The_Return_of_Christopher_Columbus

The return of Christopher Columbus; his audience before Ferdinand and  Isabella.

In 1453, the Islamic Ottoman Turks  successfully captured Christian Constantinople (present-day Istanbul)—formerly western Europe’s main source for spices, silks, paper, porcelain, glass, and other luxury goods produced in India, China, Japan, and the spice islands (present-day Indonesia). Collectively these areas were known as the east Indies. Also, the silk road  trade route  was shut down by the Ottoman Turks.

The important trade routes of the silk and spices, blocked by the Ottoman Empire in 1453 (shown in red) with the fall of Constantinople and the Byzantine Empire, led to the search for a sea route across the Atlantic, skirting Africa.


The Portugal’s  alternate  route, by sea, was now in demand.  Christopher Columbus spent the better part of his adult life embracing a different navigational solution other than Portugal’s already established maritime route. The core  of his idea was  sailing west across the Atlantic Ocean to the east Indies would be shorter, and  quicker. Moreover, knowing modern geography  makes his idea  a guaranteed failure.  In hindsight if his idea was correct, a world of opportunity would open up not only for  him but other fortune hunters.   Of course,  this did not happen.

By the late 13th century, the Spanish Christian kingdoms of Castile and Aragon had reconquer most of the Islamic Berber/Moors controlled territory. In 1479, the two kingdoms were united as a result of the marriage of Ferdinand II of Aragon and Isabella of Castile. The last Islamic kingdom, Granada, was lost in  1492. For Christian Spain, this  conquest was the most important event in their history.  After nearly eight centuries of fighting, the Christian Iberians finally defeated the African Islamic Berbers/Moors.  On the second of January, 1492, King Ferdinand together with Queen Isabella rode into Granada victoriously. Columbus was present at that joyful event.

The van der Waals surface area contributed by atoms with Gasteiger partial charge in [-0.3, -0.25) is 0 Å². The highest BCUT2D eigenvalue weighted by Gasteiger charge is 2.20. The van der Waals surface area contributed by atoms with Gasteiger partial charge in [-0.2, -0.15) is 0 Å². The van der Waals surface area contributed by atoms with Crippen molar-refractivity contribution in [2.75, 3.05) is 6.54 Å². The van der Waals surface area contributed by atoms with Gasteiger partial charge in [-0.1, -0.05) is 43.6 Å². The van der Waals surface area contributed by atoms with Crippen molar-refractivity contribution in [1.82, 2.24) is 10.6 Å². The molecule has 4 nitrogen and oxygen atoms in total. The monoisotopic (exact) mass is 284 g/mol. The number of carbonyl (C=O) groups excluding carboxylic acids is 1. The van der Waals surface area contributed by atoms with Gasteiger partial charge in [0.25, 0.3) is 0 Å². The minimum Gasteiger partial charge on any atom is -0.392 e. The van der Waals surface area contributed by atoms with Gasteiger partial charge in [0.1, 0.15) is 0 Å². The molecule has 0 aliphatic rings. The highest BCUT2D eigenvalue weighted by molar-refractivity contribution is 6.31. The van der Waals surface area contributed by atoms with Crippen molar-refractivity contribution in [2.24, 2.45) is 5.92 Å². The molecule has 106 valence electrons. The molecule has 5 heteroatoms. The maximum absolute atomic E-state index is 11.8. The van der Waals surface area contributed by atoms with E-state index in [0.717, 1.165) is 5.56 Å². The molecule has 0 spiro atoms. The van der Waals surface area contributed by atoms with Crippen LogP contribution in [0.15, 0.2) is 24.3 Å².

Believing a route sailing west across the Atlantic would be quicker and safer, Columbus devised a plan to sail west to reach the East. He estimated the earth to be a sphere approximately 63% its actual size and the distance between the Canary Islands and Japan to be about 2,300 miles. Many contemporary nautical experts disagreed, adhering to the second century BC estimate of the earth’s circumference at 25,000 miles. This made the distance between the Canary Islands and Japan about 12,200 statute miles. While experts disagreed with Columbus on matters of distance, they concurred that a westward voyage from Europe would be an uninterrupted water route.

Columbus then went to the Spanish monarchy of Isabella of Castille and Ferdinand of Aragon, in 1486 but was rejected as the focus of Isabella and Ferdinand was on the Granada war with the Muslims. . He continued to lobby the royal court and soon after the Spanish army captured the last Muslim stronghold in Granada in January of 1492. Shortly after, the monarchs agreed to finance his expedition.

In August of 1492, Columbus left Spain in the Santa Maria, with the Pinta and the Niña along side. After 36 days of sailing, Columbus and several crewmen set foot on an island in the present day Bahamas, claiming it for Spain. There he encountered a timid but friendly group of natives who were open to trade with the sailors exchanging glass beads, cotton balls, parrots and spears. The Europeans also noticed bits of gold the natives wore for adornment.



References

  1. https://subratachak.wordpress.com/2016/03/25/reasons-for-conflict-between-the-ottoman-and-the-habsburg/
  2. http://www.robinsonlibrary.com/america/discovery/columbus.htm